What would lead to you giving up blogging?

If I lost my passion for it, or it became more of a trial to write than an enjoyment, then I’d give up. There is no point in continuing with something you no longer enjoy. It would become something to do for the sake of it and, I believe, it would become apparent in the posts being published.

What is your top tip for a new or inexperienced blogger?

If I could only give one tip, aside from going self-hosted as soon as possible, is to take your time, write good quality content at your own pace and try to get your head around SEO for posts you want to rank for on Google. I had no idea about this when I first started and am only now feeling like I know what I am doing for those types of posts which I want Google to rank me for. I am having to go back to old posts, particularly ones that give me organic Google traffic, to ensure they have better SEO. I think once you do it for a few posts it’s much easier to do for future posts going forward. It can be a scary term for someone starting out, but it really isn’t that bad.

Is there anything else you would like to share?

Blogging has been a great way to find a little piece of the Internet all for me. What started out as parenting blog has now transformed into a family travel and lifestyle blog and I’m so much happier writing in this space than I ever was before. Writing about travelling gets my fingers typing furiously on the keyboard and they are the posts that come much easier to me. I enjoy sharing our travels with others, and hope that I can inspire other families to get travelling wherever their budgets allow. I know many people fear travelling with their kids, especially while they are young, but I hope I can encourage them to take that leap of faith by showing them what we’ve managed to do with our son since he was a few months old.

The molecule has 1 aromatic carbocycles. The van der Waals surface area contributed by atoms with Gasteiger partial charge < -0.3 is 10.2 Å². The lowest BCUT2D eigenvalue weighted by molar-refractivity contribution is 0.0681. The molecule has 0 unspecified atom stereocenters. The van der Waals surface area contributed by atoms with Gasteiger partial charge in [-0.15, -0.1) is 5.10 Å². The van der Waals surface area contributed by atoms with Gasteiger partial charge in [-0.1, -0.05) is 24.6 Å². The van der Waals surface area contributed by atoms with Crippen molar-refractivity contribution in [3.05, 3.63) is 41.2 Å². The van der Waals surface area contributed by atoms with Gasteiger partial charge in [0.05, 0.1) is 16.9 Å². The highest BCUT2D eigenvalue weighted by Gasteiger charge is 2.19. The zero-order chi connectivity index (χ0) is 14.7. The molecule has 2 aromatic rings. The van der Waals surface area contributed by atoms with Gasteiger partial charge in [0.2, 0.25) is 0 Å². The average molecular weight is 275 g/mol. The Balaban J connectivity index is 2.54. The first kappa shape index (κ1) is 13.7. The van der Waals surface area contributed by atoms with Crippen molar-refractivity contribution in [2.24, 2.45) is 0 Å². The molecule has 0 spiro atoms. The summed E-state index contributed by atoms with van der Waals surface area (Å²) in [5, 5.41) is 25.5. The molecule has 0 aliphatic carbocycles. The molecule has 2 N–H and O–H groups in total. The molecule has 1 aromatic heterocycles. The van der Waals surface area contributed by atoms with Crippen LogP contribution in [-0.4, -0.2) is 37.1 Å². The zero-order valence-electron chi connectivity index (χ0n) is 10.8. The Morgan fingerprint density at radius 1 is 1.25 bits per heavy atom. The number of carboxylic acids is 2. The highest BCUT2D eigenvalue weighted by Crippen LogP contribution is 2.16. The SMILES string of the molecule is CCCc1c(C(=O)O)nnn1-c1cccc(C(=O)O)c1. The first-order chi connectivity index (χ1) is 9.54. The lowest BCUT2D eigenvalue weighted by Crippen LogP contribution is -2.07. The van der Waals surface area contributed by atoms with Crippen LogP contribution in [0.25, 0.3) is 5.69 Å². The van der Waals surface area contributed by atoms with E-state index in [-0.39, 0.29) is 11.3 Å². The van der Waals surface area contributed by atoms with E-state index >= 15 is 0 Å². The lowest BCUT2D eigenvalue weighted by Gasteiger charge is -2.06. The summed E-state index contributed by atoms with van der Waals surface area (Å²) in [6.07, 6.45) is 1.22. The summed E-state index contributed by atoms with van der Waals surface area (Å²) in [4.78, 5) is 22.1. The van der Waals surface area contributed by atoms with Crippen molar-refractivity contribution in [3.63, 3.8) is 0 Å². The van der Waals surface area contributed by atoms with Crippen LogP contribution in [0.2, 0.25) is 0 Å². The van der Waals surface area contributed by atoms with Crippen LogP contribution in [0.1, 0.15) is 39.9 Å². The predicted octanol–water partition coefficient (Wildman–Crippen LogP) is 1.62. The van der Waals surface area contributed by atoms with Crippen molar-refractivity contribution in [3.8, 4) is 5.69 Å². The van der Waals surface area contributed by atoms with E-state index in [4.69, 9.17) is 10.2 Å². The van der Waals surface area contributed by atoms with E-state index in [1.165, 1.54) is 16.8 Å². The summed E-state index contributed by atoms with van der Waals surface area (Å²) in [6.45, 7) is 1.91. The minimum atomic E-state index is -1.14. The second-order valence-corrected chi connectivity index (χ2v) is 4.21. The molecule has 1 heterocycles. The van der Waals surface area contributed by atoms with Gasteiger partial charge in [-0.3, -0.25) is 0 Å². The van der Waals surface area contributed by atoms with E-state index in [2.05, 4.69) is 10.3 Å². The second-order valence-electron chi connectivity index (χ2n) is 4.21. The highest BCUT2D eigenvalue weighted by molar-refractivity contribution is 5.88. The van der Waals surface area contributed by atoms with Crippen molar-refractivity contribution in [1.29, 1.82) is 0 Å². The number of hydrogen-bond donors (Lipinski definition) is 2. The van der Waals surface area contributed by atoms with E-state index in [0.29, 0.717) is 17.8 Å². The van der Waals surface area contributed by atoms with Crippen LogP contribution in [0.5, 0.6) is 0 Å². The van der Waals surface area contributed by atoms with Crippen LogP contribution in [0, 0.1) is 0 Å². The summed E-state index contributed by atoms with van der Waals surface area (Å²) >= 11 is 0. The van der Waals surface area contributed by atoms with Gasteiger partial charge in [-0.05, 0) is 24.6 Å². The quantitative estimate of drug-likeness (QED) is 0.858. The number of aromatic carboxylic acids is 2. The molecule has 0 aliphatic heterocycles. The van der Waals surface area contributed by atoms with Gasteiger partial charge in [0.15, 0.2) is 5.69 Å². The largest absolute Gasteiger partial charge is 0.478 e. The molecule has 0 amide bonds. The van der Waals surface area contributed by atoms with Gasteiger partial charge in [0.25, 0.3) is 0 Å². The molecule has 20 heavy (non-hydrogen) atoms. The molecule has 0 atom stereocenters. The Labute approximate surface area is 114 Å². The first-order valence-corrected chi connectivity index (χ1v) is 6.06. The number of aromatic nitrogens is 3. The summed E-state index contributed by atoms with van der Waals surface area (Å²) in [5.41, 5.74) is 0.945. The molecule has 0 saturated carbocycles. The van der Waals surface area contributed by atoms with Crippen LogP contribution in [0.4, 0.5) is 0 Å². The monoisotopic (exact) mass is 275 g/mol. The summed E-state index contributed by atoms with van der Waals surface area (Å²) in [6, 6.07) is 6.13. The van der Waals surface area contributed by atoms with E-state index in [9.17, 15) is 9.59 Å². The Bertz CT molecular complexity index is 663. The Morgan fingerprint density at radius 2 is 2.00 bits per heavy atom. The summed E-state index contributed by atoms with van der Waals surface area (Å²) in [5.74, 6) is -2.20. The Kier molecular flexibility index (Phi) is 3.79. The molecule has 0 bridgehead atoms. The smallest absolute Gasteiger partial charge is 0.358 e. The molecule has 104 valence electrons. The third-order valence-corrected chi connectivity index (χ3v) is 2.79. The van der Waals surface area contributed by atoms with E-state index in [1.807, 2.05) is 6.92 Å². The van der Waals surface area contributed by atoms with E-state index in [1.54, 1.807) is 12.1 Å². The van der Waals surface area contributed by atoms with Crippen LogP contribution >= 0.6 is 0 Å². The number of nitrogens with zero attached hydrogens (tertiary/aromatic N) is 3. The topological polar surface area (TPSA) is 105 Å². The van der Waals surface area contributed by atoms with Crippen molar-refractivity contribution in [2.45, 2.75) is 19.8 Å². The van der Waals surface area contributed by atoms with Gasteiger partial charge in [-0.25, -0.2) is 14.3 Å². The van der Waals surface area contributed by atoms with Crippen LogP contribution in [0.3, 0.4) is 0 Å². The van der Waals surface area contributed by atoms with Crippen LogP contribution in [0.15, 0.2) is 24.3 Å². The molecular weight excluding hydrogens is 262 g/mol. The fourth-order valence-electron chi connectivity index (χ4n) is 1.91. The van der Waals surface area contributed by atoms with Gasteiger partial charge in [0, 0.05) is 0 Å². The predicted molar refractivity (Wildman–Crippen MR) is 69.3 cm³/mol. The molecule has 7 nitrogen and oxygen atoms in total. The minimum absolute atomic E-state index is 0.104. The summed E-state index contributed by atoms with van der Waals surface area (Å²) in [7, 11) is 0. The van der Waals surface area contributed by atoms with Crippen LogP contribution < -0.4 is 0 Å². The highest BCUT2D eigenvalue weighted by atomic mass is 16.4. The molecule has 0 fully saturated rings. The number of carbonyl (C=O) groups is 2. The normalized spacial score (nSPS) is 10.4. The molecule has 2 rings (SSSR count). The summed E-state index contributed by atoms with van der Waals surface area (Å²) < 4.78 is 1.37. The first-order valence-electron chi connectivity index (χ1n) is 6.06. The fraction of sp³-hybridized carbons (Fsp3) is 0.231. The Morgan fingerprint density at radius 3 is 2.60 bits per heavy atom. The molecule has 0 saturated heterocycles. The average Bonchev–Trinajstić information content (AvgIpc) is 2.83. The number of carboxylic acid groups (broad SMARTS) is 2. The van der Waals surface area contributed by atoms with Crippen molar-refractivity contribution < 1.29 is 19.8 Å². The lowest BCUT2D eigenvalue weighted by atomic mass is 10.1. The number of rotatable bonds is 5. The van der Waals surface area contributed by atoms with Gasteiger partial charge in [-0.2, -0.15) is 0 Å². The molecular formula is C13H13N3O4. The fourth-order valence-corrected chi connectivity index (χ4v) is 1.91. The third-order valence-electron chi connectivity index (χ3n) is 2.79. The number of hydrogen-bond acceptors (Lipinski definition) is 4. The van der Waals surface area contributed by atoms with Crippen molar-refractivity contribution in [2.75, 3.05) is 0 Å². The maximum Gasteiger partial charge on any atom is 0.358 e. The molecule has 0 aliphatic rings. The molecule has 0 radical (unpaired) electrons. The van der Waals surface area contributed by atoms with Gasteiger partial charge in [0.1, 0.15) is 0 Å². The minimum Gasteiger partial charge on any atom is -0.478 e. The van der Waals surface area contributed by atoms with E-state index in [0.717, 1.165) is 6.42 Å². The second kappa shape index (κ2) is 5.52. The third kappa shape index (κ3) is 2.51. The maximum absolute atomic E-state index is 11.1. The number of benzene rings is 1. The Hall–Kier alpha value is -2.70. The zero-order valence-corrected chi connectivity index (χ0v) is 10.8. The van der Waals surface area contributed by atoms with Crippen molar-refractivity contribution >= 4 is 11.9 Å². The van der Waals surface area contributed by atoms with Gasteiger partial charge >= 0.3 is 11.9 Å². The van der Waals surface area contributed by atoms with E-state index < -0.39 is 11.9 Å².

Instagram: https://www.instagram.com/battlemum
Facebook: https://www.facebook.com/TheBattleMum

Huge thanks to BattleMum for sharing her story and if you would like to share your blogging journey with me, please do get in touch.

Are you a nervous or confident blogger?

Your child has decided to go to university. It’s exciting. It’s scary, and it can be heartbreaking but there are ways you can help your child, and you, deal with them setting off on their new life.

Help Them Plan

There are plenty of ways to assist when it comes to sending your child off to continue their studying. From budgeting advice to planning where they are going to stay. From helping them to organise their reading lists to looking at Urbanest student accommodation near to their University.  Parents can become so submerged though n the idea of their child going away it masks what happens when they actually leave, and that can come as a bit of a shock.

No Good at Goodbye

It’s here. The day you knew was coming, the day you have been planning for months, yet all too soon it’s on your doorstep, and you don’t know how to feel. Although it’s very common for parents to feel emotional, even parents who have been avoiding the subject can’t help but feel a little sad. This is unavoidable, this day marking the end of what was normal family life and is moving the family dynamic into a whole new era. Of course,e you will continue to be a guiding light for your child yet the time for you to be at the centre of everything they are doing has come and gone. It’s a vast and often overwhelming occurrence, but there are ways to help all of you deal with the adjustment.